“We expected to get the same reception like the neutrino [OPERA] team [if our results were wrong],” said Nobel Laureate Brian P. Schmidt while interacting with the media on the second day of the 62 Nobel Laureates Meeting at Lindau, Germany, from July 1 to July 7. He was referring to his team’s work on expanding universe that got him the Nobel Prize for Physics last year.
When Dr. Schmidt got the results in the beginning of 1998, there was much debate within the team on the correctness of the finding. In 1997 another team working on the same problem did not get the same result. “We were getting a different result. There was much debate [whether to publish]. But independent of the other team, we made a decision to publish,” he told The Hindu, whilerecalling the atmosphere prior to the publication of the results.
“It seemed too crazy to be right. We were a little scared,” he was quoted as saying in the abstract provided by the Lindau committee. After all, the team had expected to trace a deceleration in the expansion.
“We wanted to keep an open mind. Ultimately it requires adequate proof to make a claim,” he said. Dr. Schmidt’s work on expanding universe was based on observational studies and not an experimental work like the OPERA (Oscillation Project with Emulsion-tRacking Apparatus) team.
The OPERA team published a paper in September 2011 stating that neutrinos travelled 60 nanoseconds faster than light. It later became apparent that the calculations were wrong, and the mistake was due to faulty wiring.
Two members of the OPERA team had to step down owing to severe criticism. Dr. Schmidt came out strongly against the scientific community’s attitude towards mistakes arising from genuinely conducted work. “Scientists are scathingly critical of each other. The [scientific] community has been hard on them,” he said of his fellow-researchers. “Scientists should not be crucified for making mistakes.”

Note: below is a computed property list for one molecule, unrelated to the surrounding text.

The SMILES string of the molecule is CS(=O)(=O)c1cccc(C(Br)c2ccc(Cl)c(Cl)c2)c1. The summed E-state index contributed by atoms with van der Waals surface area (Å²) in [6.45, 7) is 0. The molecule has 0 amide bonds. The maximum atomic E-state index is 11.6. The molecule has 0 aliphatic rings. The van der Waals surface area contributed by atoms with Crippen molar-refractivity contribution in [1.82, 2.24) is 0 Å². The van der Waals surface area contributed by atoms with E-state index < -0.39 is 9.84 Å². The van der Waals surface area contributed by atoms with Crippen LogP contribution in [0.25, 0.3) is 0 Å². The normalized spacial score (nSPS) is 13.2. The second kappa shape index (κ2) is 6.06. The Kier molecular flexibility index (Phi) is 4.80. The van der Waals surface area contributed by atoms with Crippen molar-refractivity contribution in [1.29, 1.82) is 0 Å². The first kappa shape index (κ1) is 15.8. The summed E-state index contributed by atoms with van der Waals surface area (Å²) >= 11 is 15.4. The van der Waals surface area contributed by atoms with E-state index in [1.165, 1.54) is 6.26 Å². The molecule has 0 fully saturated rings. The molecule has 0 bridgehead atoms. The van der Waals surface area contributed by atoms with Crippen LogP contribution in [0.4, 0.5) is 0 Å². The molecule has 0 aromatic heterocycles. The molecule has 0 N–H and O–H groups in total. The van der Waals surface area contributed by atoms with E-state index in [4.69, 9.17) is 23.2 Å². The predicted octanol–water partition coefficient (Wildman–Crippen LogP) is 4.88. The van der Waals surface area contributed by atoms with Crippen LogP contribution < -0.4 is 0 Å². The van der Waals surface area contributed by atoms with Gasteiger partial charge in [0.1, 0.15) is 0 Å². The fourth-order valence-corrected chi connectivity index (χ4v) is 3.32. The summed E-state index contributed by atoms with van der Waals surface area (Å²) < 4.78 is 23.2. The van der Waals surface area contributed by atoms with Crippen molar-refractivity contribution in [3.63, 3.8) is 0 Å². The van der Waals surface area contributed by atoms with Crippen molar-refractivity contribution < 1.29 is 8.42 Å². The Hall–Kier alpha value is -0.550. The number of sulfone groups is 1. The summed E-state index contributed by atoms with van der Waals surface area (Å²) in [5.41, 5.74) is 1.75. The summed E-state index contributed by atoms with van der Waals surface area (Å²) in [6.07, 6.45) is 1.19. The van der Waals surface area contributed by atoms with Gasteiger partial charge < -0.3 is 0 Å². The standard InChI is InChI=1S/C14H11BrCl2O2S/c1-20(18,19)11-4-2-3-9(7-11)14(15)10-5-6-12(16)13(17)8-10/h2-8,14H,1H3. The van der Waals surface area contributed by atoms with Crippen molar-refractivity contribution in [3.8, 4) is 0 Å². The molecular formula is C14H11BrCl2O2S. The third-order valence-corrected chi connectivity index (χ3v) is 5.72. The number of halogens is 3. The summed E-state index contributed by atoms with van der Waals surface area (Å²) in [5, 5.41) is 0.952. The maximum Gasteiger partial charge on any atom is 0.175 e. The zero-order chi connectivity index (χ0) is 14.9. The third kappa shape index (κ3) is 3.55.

With good telescopes, scientists are able to see the atmosphere of outer planets and deduce the existence of life in those planets. “We are able to detect molecules in the atmosphere [of those planets],” he said. “The chemical signatures in these outer planets are very different from what you can detect.”
Answering to a question on what these life forms would be like, he said: “Even simple bacteria are different from what we expect to see.” Hence they are not restricting their search based on life forms as seen on earth. “At this point in time, we are not looking at carbon based life but at all forms,” he added.
Answering a question on whether his life has changed after winning the Nobel Prize, he said, “Nobel Prize has not changed what I do.”
But, of course, he enjoys many advantages. “It has opened up many bridges, especially with the government,” he said. “Ability to get money [funding] has changed. It is a bit easier.” But he stressed that it has not changed the way his papers are published. In a broader and a more positive way, he has been able to bring up issues that everyone agrees on.
(This Correspondent is one of the two journalists from India participating in the 62nd Nobel Laureates Meeting at Lindau, Germany, at the invitation of the German Research Foundation, Bonn.)